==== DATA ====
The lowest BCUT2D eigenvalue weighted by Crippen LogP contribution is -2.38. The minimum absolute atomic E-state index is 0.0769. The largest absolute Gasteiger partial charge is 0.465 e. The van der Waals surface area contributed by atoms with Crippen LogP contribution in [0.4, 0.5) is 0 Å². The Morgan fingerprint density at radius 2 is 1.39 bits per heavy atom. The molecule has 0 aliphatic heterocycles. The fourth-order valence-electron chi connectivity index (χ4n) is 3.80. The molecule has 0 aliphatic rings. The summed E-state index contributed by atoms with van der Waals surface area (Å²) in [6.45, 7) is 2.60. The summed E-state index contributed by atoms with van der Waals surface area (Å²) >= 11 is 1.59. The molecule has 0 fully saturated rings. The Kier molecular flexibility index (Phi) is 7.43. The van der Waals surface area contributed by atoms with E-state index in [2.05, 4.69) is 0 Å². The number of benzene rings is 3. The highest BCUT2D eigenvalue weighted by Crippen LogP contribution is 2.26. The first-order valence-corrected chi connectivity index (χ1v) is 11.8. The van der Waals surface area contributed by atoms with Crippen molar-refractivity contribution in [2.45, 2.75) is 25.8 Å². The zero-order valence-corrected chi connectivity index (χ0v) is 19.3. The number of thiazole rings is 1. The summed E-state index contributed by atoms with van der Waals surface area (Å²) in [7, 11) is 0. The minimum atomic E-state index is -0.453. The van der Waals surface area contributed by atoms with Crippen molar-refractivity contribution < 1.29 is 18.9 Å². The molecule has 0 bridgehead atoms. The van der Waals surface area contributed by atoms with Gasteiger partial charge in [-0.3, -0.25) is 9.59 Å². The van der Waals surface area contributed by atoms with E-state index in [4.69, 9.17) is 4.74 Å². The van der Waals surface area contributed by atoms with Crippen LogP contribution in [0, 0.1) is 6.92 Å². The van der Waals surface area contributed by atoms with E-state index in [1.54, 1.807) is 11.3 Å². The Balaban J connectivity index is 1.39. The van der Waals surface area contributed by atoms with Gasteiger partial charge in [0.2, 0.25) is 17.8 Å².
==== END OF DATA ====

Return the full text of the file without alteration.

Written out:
The lowest BCUT2D eigenvalue weighted by Crippen LogP contribution is -2.38. The minimum absolute atomic E-state index is 0.0769. The largest absolute Gasteiger partial charge is 0.465 e. The van der Waals surface area contributed by atoms with Crippen LogP contribution in [0.4, 0.5) is 0 Å². The Morgan fingerprint density at radius 2 is 1.39 bits per heavy atom. The molecule has 0 aliphatic heterocycles. The fourth-order valence-electron chi connectivity index (χ4n) is 3.80. The molecule has 0 aliphatic rings. The summed E-state index contributed by atoms with van der Waals surface area (Å²) in [6.45, 7) is 2.60. The summed E-state index contributed by atoms with van der Waals surface area (Å²) >= 11 is 1.59. The molecule has 0 fully saturated rings. The Kier molecular flexibility index (Phi) is 7.43. The van der Waals surface area contributed by atoms with E-state index in [2.05, 4.69) is 0 Å². The number of benzene rings is 3. The highest BCUT2D eigenvalue weighted by Crippen LogP contribution is 2.26. The first-order valence-corrected chi connectivity index (χ1v) is 11.8. The van der Waals surface area contributed by atoms with Crippen molar-refractivity contribution in [2.45, 2.75) is 25.8 Å². The zero-order valence-corrected chi connectivity index (χ0v) is 19.3. The number of thiazole rings is 1. The summed E-state index contributed by atoms with van der Waals surface area (Å²) in [7, 11) is 0. The minimum atomic E-state index is -0.453. The van der Waals surface area contributed by atoms with Crippen molar-refractivity contribution < 1.29 is 18.9 Å². The molecule has 0 bridgehead atoms. The van der Waals surface area contributed by atoms with Gasteiger partial charge in [-0.3, -0.25) is 9.59 Å². The van der Waals surface area contributed by atoms with E-state index in [4.69, 9.17) is 4.74 Å². The van der Waals surface area contributed by atoms with Crippen LogP contribution in [0, 0.1) is 6.92 Å². The van der Waals surface area contributed by atoms with E-state index in [1.54, 1.807) is 11.3 Å². The Balaban J connectivity index is 1.39. The van der Waals surface area contributed by atoms with Gasteiger partial charge in [0.2, 0.25) is 17.8 Å².